Using the CRISPR/Cas9 System to Derive an Isogenic BRCA1 Mutant (187delAG) Strain From a Wild Type BRCA1 Mammary Epithelial Strain
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CitationGreene-Colozzi, April. 2016. Using the CRISPR/Cas9 System to Derive an Isogenic BRCA1 Mutant (187delAG) Strain From a Wild Type BRCA1 Mammary Epithelial Strain. Master's thesis, Harvard Extension School.
AbstractA powerful new genomic engineering technique, the Clustered RegularInterspersed Short Palindromic Repeats (CRISPR), was co-opted from the immunesystem of bacteria and archaea, and uses specific guide RNAs to bring the Cas-9endonuclease to a targeted DNA sequence, which then creates double-stranded breaks inthe genome where a new sequence can be inserted. CRISPR is notable particularly for therelative ease with which one can manipulate the system to generate almost any sequenceof interest, and the high specificity and efficiency for its target (Chu et al., 2015).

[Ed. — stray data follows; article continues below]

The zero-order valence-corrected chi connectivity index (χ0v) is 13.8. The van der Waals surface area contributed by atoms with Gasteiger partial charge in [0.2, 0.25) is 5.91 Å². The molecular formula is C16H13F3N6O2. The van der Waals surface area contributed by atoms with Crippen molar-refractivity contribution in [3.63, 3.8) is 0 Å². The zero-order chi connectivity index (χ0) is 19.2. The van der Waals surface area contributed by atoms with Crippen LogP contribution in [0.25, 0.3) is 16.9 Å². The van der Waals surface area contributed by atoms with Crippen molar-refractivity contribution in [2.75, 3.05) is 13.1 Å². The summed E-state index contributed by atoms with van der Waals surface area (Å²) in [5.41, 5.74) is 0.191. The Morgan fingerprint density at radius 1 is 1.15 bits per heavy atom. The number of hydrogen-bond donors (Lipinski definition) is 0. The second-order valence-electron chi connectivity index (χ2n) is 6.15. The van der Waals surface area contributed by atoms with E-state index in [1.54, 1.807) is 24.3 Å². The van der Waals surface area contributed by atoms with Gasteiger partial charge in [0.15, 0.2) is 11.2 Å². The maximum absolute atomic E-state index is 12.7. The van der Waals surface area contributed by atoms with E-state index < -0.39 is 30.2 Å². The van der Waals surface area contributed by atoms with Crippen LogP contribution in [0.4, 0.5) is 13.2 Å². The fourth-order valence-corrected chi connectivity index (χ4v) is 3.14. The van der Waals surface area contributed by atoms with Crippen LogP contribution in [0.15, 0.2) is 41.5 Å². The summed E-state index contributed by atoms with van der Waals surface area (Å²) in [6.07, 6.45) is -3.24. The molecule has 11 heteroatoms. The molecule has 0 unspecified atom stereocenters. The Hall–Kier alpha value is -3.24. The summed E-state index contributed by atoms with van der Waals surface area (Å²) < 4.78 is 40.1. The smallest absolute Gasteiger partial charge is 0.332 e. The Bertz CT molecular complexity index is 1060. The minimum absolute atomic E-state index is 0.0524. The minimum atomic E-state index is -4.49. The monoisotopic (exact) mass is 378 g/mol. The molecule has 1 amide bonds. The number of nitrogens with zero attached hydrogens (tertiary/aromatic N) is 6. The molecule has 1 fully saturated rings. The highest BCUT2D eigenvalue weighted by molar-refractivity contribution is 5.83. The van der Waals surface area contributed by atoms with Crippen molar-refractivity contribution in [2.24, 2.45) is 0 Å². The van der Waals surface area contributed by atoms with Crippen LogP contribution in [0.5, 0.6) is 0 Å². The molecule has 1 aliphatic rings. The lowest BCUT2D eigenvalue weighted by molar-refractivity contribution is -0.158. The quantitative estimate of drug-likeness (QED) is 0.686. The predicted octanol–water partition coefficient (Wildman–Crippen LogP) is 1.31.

The goal of this project was to introduce a well-studied founder mutation (twobase pair deletion), (187delAG; BRCA1mut/+) into BRCA1 wild type (WT; mutationfree;BRCA1+/+) human mammary epithelial cells (HMECs), to generate isogenic WTand BRCA1mut/+ cell strains. Such isogenic strains, with no variability between the wildtype and mutant strain except the mutation of interest, would provide an important toolfor understanding the contribution of BRCA1 mutation towards those early changes inthe cells that lead to breast and ovarian cancer in women with BRCA1 mutations (Silver& Livingston, 2012). This study demonstrated the use of several methods for screeningsingle cell colonies for the small two base pair deletion, which precludes the use ofconventional selection methods. During the process of screening, a reliable strategy wasdeveloped; however, we were not successful in isolating the right clone even afterscreening roughly 350 clones. Nevertheless, this study offers suggestions for futureattempts to introduce mono allelic mutations of the kind described in this study. Amongother things, strategies such as enhancing the high fidelity repair mechanism, blocking the error-prone repair pathway, and employing alternate methods of transfection and cellscreening are strongly recommended for future researchers.
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